173. Airgram From the Embassy in Greece to the Department of State1



  • Conversation with King Constantine

I met with King Constantine, at his request, on the afternoon of January 27. The King apparently had no special reason for asking me to see him, other than to exchange views on the general political and economic situation affecting Greece. The King observed that things were “in a mess” referring both to the internal Greek scene and to Cyprus.

Internal Political Problems

King Constantine remarked that there was much talk about the spread of communism within Greece, and while he thought there had [Page 352] been some growth in the activity and boldness of the extreme left which caused him concern, he believed the press comment and other talk on the subject was exaggerated. I said that our observations led us to a similar conclusion although we agreed that the matter should be carefully watched.

Constantine then said that some people (unidentified) had wanted him to act against the Papandreou Government but he did not consider a move in this direction wise or practicable, at least at this time. There was no one on the scene who could replace Papandreou, as the latter still had a strong popular appeal among the Greek people. He went so far as to say that if he should try to unseat the Prime Minister now, Papandreou would “go into the streets.”

The King then commented on the appointment of Tsirimokos as Minister of Interior. He recalled a meeting some time ago with Papandreou in which the latter had volunteered that he would never appoint Tsirimokos to the Interior Ministry.2 Later, when the Prime Minister came to him to say that he wanted to make that very appointment, the King sought to elicit the reasons for Papandreou’s change of heart, but he could obtain no satisfactory explanation except “political desirability.” Constantine said that he tried to argue the Prime Minister out of making the appointment but that, although he felt the latter came close to giving in, he finally stood his ground saying that it would cause him to lose face if it should become known that he had given in to the King on this particular issue. Constantine observed to Papandreou that “if the King should happen to have a good idea once in a while there was no reason to reject it just because he was the King.” But the Prime Minister stood firm and the appointment was made.

The King told me that he had initially considered standing up to Papandreou over the Tsirimokos appointment, forcing the Prime Minister’s resignation. However, he sensed that a possible trap was being laid for him and he was not sufficiently sure that he could win if he stood his ground.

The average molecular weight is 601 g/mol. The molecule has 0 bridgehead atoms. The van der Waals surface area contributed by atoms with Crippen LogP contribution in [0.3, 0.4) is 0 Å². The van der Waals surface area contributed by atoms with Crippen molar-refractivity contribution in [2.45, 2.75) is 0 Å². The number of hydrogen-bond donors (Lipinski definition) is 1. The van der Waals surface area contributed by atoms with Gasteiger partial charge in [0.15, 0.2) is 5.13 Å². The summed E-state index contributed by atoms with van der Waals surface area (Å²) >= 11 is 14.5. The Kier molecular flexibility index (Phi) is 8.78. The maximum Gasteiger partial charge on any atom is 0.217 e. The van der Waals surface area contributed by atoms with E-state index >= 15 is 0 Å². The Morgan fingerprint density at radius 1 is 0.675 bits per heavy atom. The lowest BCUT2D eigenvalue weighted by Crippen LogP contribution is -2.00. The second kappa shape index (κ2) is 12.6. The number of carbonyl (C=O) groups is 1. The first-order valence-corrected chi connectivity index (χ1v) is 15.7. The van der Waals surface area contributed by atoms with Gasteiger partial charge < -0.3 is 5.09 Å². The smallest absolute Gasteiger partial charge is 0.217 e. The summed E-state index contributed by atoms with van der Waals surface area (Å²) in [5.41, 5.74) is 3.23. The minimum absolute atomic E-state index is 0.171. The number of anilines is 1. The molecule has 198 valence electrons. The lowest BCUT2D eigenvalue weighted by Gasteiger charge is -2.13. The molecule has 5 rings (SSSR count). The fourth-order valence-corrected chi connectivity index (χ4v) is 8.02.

As he seemed to be desirous of some reaction from me on this, I observed that I could well understand the importance of his being reasonably sure of success before taking on the Prime Minister. I told him that I had been approached by persons suggesting that the King should unseat the government and that my reply had been that I thought the circumstances not propitious and that if the King acted prematurely he could do the regime irreparable harm. I went on to say that there might well come [Page 353] a time when he would feel he must act, but I cautioned him not to do anything hastily. He agreed and then said that if Papandreou should “tamper with the Army as he has with the gendarmerie,” he would definitely make this an issue and would call for the Prime Minister’s resignation.

I inquired whether there were any indications that the Prime Minister is contemplating any such action against the Army Officer Corps, but the King did not think this was in the cards at the moment. He mentioned that Papandreou had at one point wanted to move Garoufalias from the Ministry of Defense to the Ministry of Coordination but both the King and Garoufalias had objected.

We then spoke of the deterioration of the general economic situation in Greece. The King’s views coincided with those of the Embassy; namely, that whereas there has been some deterioration and will doubtless be more, a real disenchantment with Papandreou among the public because of failure of his economic policies will not be felt for some months at least. The King then observed that meanwhile the main problem was to maintain and strengthen the forces of law and order to offset possible increased boldness from the extreme left.

Concerning the opposition party ERE, the King said that it was holding together but that there was no outstanding leader who could inspire the people.